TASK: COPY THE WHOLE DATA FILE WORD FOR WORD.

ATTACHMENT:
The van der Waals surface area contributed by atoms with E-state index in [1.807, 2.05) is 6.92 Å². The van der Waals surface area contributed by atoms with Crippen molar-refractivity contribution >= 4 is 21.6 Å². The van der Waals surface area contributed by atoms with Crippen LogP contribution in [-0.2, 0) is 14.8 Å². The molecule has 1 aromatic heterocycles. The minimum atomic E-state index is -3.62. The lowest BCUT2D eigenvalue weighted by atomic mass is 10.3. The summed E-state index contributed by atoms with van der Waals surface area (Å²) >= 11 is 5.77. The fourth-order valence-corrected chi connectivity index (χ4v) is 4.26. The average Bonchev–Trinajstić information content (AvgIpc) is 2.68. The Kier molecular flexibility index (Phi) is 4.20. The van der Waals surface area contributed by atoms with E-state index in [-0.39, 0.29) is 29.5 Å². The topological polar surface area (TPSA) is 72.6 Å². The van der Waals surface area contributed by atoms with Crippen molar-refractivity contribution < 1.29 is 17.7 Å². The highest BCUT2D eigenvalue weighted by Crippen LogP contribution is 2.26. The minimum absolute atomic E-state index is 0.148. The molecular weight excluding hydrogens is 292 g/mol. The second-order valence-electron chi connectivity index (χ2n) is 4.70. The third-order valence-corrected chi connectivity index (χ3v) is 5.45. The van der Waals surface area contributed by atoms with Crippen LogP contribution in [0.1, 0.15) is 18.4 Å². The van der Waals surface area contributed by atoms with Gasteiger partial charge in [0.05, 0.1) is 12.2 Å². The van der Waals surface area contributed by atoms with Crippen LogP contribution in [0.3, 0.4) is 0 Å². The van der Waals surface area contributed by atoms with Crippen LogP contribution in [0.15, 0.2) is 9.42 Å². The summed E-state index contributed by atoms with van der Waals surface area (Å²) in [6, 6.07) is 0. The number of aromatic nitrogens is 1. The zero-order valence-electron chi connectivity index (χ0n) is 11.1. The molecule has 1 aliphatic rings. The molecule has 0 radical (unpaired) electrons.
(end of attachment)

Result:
The van der Waals surface area contributed by atoms with E-state index in [1.807, 2.05) is 6.92 Å². The van der Waals surface area contributed by atoms with Crippen molar-refractivity contribution >= 4 is 21.6 Å². The van der Waals surface area contributed by atoms with Crippen LogP contribution in [-0.2, 0) is 14.8 Å². The molecule has 1 aromatic heterocycles. The minimum atomic E-state index is -3.62. The lowest BCUT2D eigenvalue weighted by atomic mass is 10.3. The summed E-state index contributed by atoms with van der Waals surface area (Å²) >= 11 is 5.77. The fourth-order valence-corrected chi connectivity index (χ4v) is 4.26. The average Bonchev–Trinajstić information content (AvgIpc) is 2.68. The Kier molecular flexibility index (Phi) is 4.20. The van der Waals surface area contributed by atoms with E-state index in [-0.39, 0.29) is 29.5 Å². The topological polar surface area (TPSA) is 72.6 Å². The van der Waals surface area contributed by atoms with Crippen molar-refractivity contribution < 1.29 is 17.7 Å². The highest BCUT2D eigenvalue weighted by Crippen LogP contribution is 2.26. The minimum absolute atomic E-state index is 0.148. The molecular weight excluding hydrogens is 292 g/mol. The second-order valence-electron chi connectivity index (χ2n) is 4.70. The third-order valence-corrected chi connectivity index (χ3v) is 5.45. The van der Waals surface area contributed by atoms with Crippen LogP contribution in [0.1, 0.15) is 18.4 Å². The van der Waals surface area contributed by atoms with Gasteiger partial charge in [0.05, 0.1) is 12.2 Å². The van der Waals surface area contributed by atoms with Crippen LogP contribution in [0.3, 0.4) is 0 Å². The van der Waals surface area contributed by atoms with Crippen LogP contribution in [0.15, 0.2) is 9.42 Å². The summed E-state index contributed by atoms with van der Waals surface area (Å²) in [6, 6.07) is 0. The number of aromatic nitrogens is 1. The zero-order valence-electron chi connectivity index (χ0n) is 11.1. The molecule has 1 aliphatic rings. The molecule has 0 radical (unpaired) electrons.